5. Remove all references to the struct ‘Struct_GadgetData’ & delete it.

If you have more doubts about the migration process, let me know. And thanks for pointing this out. I’ve added this post to the FAQ section so that it can help others who might want to do the same. I’ll try to make some structural changes to the toolkit in the v4.12 update so that the migration process becomes a smoother experience.

Hey, I love this kit. Got it today and have made some good progress learning it. I have my own player character and melee character working “mostly”. They all walk, follow paths, react to camera and foot step sounds, but there are a couple things I can’t figure out:

  1. The custom melee characters do not see the player in the view cone at all. The do sense the player in the small white circle around the enemy. I have made the cone small and large and have no change.
  2. Even when detected in the small white circle and touching the player, nothing happens. If I walk out of the small white circle they go back on patrol without damaging the player or ending the level.

EDIT: I should have stated I created the customer character by creating a child of the BP_AI_Patrol_Parent class (Hope i spelled that right).
EDIT2: I feel like an idiot. I was extending the wrong class. Sorry. Everything is working good now. I just have to figure out why one of my guys has a blue chest and the other doesn’t but that’s my issue I think.
Thanks in advance,

Hi Raymond, very glad to hear that you’re having fun. I think I understand what’s been causing the issue. If you take a look at the Patrol AI Parent class, you would see a component named ‘VisionArcBounds’.

7516d19872abd7c21d111162db57a829609c244e.jpeg

It’s basically a box collision component to identify obstacles in the close vicinity of the bot. Now normally we wouldn’t require an overlap check to detect obstacles, since the AI already has the functionalities to search for player and identify if it’s within range. But since we’re using vision arcs in this scenario, which runs on really expensive calculations, I decided to use the VisionArcBounds box to turn on/off vision arc calculations on the move. This makes sure that unless an AI Bot has detected any obstacles within the box, it will not do any expensive calculations.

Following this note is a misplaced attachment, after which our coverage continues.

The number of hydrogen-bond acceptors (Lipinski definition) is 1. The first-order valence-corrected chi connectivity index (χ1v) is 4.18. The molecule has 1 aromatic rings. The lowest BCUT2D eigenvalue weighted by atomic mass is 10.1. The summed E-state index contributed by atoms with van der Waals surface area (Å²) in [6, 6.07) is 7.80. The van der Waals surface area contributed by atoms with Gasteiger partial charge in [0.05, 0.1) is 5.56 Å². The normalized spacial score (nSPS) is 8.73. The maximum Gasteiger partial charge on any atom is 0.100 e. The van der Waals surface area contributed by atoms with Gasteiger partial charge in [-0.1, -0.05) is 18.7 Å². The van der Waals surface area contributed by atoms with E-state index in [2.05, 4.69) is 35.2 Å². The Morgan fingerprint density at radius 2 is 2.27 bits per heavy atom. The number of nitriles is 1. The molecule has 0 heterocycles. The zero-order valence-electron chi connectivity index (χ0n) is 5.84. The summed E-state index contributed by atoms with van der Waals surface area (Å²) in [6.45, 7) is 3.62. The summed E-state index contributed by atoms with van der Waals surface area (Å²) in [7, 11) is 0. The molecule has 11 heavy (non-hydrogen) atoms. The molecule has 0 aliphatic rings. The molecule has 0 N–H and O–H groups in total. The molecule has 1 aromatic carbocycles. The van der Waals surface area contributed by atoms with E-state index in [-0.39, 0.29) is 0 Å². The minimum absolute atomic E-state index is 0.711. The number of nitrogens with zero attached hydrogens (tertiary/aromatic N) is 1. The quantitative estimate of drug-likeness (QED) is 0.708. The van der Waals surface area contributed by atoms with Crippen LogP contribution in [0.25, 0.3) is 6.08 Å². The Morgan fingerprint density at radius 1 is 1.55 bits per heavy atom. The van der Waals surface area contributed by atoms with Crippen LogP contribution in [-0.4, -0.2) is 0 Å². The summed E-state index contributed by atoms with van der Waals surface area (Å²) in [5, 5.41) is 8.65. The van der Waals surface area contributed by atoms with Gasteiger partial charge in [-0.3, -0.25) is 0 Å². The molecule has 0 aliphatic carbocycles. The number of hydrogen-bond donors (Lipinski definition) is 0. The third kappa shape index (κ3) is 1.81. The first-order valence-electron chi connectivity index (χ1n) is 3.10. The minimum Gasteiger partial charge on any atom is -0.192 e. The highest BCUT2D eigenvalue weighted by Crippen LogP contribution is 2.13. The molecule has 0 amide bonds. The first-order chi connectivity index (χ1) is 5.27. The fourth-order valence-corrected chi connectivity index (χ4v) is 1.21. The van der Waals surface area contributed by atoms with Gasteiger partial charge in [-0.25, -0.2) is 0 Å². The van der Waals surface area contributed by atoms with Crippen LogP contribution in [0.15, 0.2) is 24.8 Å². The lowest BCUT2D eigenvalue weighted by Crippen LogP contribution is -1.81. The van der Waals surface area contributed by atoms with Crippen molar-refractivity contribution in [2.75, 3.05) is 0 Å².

Now if you take a look at the Melee bot blueprint, you would find that the VisionArcBounds has been adjusted to be a bit larger than the vision arc range. For all units using the vision arc, I’ve made sure that the box component extends 20 units longer in all directions from the vision arc. So with the melee bot having a vision range of 300, the length of the box will be 300 + 20x2=340 units. Hence the box extent will be 340/2 = 170 units in the local x axis.

Right now, you would have to manually change the size of this VisionArcBounds box everytime you change the vision arc radius or angle. I’m working on the v1.2 update for the toolkit & it will include the feature to automatically adjust the box size based on the vision arc that you set. So you would only have to make a single change & the bot will take care of the rest.

Thank you very much for the explanation. This will help when I start to create other types of entities as well. Like droids and ROV’s.

This may not be related to your pack, but any chance you may know what is causing one out of three of my characters to have either a red or blue trans parent material? Almost like a team material index is in the blueprint but I can’t find one anywhere. The other two blueprints I created children for, player and ranged character work with no problem at all. I have also tried a few other materials to see if that was the issue but no matter what it comes up either blue or red on the chest and see through.

Here is what the skeletal mesh looks like:
93e292d865a81fb438a8283555878bc85b936a37.jpeg

And here is what the same character looks like in the blueprint:
9ddf8eb49fff645e3074c4020ceadcd59aa0a01e.jpeg

I don’t have access to my computer right now, but I believe that it’s happening because the melee and ranged bot classes contain some logic to display blue and red colors at the center of their upper torso. It was made that way to distinguish between them. You can remove this logic from the construction scripts of the melee and ranged bot. It’s just a couple of nodes that set the color using a material instance.